‘The government has no business eavesdropping inside the counseling session between a counselor and client….’
(Lionel Parrott, Liberty Headlines) Young people who are concerned about being attracted to members of the same sex will be able to seek talk therapy on the subject, ruled a federal magistrate judge.
Liberty Counsel heralded the ruling in a press release. On behalf of plaintiff counselors, the organization asked the judge to issue a preliminary injunction against a Tampa ordinance that banned licensed counselors from providing the therapy to confused minors.
U.S. Magistrate Judge Amanda Sansone agreed that the ordinance, passed in 2017, should be enjoined because it violates the First Amendment on a number of different grounds.
Plaintiffs argued the ordinance was unconstitutional because it was a “content restriction” that was not narrowly tailored to further a legitimate state interest, that it was viewpoint discrimination, that the ordinance was too broad, that it was a “prior restraint” and that it was so vague as to be unconstitutional.
A violation of any one of these five criteria would have been enough to render the ordinance unconstitutional. The Tampa ordinance violated all five tests.
Now, the magistrate’s recommendation will go before a federal district judge.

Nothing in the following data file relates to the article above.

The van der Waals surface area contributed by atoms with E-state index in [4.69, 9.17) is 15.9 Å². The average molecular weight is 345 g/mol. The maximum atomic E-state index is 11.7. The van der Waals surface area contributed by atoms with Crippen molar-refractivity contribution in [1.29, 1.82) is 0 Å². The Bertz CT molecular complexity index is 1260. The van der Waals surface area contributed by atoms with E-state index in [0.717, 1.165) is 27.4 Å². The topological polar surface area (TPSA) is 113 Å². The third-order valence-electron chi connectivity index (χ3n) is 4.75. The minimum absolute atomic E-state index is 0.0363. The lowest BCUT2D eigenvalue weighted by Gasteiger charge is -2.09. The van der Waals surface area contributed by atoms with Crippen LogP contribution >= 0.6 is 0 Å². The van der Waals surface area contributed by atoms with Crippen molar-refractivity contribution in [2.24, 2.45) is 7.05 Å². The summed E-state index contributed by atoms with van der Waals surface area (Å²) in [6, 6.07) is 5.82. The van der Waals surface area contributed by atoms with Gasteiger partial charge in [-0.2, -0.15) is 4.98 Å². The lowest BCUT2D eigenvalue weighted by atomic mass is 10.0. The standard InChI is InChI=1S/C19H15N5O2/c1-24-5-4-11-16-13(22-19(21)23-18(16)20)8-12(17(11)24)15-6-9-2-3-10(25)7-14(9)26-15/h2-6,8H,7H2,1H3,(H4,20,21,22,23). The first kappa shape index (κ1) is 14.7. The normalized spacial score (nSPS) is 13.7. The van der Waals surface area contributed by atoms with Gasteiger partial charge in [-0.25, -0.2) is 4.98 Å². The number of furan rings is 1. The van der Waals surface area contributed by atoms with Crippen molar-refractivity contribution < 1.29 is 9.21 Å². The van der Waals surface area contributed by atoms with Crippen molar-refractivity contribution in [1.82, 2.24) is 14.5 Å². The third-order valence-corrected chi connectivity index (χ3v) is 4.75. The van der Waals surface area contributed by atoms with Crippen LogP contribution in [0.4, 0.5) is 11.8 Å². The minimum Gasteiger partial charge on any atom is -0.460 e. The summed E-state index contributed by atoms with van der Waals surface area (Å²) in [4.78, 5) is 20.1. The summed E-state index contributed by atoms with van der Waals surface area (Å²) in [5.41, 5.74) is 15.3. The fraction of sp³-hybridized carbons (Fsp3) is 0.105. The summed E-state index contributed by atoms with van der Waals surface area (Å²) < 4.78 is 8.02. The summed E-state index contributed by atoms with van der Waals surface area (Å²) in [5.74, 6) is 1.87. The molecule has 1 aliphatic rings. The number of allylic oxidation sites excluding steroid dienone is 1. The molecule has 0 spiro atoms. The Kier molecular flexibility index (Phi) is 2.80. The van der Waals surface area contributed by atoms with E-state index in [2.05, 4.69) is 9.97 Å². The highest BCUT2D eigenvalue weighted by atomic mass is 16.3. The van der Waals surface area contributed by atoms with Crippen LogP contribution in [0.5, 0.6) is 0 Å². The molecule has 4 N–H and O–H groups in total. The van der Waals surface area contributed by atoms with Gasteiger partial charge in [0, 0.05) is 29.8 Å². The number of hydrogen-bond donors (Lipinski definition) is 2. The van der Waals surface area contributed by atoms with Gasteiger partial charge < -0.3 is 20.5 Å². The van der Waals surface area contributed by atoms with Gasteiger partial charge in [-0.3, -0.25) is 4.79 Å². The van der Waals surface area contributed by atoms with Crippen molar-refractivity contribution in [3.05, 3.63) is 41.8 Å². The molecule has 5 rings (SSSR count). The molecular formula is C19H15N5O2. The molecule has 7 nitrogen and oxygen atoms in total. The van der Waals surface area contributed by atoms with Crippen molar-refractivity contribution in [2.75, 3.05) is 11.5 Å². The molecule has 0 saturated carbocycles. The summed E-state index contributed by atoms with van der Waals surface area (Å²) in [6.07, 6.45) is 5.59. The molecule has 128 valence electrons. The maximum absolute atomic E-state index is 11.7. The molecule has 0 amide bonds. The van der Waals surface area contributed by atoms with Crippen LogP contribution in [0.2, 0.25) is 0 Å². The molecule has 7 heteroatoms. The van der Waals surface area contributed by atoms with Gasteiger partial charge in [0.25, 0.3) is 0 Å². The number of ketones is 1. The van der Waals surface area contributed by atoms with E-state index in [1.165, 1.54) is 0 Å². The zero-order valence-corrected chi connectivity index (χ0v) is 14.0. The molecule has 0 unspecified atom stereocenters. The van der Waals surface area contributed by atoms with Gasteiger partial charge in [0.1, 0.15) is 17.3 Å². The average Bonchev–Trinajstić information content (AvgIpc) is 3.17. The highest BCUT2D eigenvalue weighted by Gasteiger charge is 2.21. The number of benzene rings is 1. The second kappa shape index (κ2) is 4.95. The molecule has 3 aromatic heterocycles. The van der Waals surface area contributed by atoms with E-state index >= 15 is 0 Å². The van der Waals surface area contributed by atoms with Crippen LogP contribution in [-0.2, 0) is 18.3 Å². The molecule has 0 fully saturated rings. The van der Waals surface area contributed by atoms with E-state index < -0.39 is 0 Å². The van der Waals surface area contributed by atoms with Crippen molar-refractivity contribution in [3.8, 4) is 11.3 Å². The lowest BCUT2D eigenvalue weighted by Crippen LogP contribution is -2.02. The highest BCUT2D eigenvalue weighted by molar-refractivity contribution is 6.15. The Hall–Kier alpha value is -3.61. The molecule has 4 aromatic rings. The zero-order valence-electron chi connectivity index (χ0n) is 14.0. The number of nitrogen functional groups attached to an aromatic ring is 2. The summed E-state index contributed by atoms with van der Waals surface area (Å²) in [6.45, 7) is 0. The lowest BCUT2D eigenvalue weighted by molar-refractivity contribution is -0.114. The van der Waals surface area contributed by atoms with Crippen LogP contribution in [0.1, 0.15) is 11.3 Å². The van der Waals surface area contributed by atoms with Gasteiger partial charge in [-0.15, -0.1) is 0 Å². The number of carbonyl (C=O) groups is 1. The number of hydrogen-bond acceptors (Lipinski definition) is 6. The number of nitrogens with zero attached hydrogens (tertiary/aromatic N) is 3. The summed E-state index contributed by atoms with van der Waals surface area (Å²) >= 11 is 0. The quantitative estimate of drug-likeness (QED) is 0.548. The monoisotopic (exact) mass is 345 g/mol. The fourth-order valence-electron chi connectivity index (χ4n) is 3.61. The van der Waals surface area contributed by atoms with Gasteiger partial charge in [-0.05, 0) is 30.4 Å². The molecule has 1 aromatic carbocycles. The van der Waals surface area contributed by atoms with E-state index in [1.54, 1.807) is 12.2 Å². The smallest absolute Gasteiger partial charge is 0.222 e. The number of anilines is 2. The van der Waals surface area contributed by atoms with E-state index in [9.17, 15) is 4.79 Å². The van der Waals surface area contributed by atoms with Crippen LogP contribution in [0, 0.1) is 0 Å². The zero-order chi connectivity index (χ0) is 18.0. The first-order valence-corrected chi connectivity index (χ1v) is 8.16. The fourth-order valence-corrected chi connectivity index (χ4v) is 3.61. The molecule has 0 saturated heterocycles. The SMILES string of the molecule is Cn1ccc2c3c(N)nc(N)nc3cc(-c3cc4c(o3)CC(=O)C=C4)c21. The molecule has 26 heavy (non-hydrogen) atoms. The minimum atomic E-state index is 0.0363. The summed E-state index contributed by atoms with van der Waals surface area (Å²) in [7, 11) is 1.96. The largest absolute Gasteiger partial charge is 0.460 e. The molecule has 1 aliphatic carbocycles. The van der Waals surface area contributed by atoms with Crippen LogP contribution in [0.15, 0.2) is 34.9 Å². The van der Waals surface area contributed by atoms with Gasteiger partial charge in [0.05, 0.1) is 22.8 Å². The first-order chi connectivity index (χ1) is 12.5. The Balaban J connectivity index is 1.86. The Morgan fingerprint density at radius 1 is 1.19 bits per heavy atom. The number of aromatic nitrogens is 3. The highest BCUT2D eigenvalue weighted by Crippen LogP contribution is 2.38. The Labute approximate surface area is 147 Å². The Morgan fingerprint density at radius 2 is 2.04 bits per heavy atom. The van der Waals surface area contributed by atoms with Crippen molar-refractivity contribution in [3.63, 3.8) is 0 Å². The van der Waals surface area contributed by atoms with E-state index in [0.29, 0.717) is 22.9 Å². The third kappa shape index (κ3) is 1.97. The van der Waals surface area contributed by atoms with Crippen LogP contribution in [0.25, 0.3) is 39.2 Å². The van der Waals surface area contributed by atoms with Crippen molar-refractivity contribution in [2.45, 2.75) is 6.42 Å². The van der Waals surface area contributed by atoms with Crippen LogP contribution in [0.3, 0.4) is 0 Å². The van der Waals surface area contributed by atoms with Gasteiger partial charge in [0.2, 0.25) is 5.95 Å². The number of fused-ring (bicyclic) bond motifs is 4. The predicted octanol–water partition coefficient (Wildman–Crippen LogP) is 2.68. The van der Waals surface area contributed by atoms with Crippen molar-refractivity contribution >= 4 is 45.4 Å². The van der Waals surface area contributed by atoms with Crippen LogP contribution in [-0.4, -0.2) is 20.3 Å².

“The city of Tampa has no authority to prohibit counselors from providing counsel which their clients seek,” said Mat Staver, founder and chairman of Liberty Counsel. “Our counseling clients engage in ‘talk therapy,’ which is the common practice of counselors.”
Liberty Counsel argued that the City of Tampa had the option of crafting a constitutional law by making it less restrictive, such as by making it apply only to minors who were being counseled involuntarily or by restricting techniques other than talk therapy. But under the ordinance, counselors were barred from interacting with clients on the subject at all.
“This well-reasoned opinion underscores the serious First Amendment violations of laws that dictate what a counselor and client may discuss in the privacy of their counseling session. The government has no business eavesdropping inside the counseling session between a counselor and client.”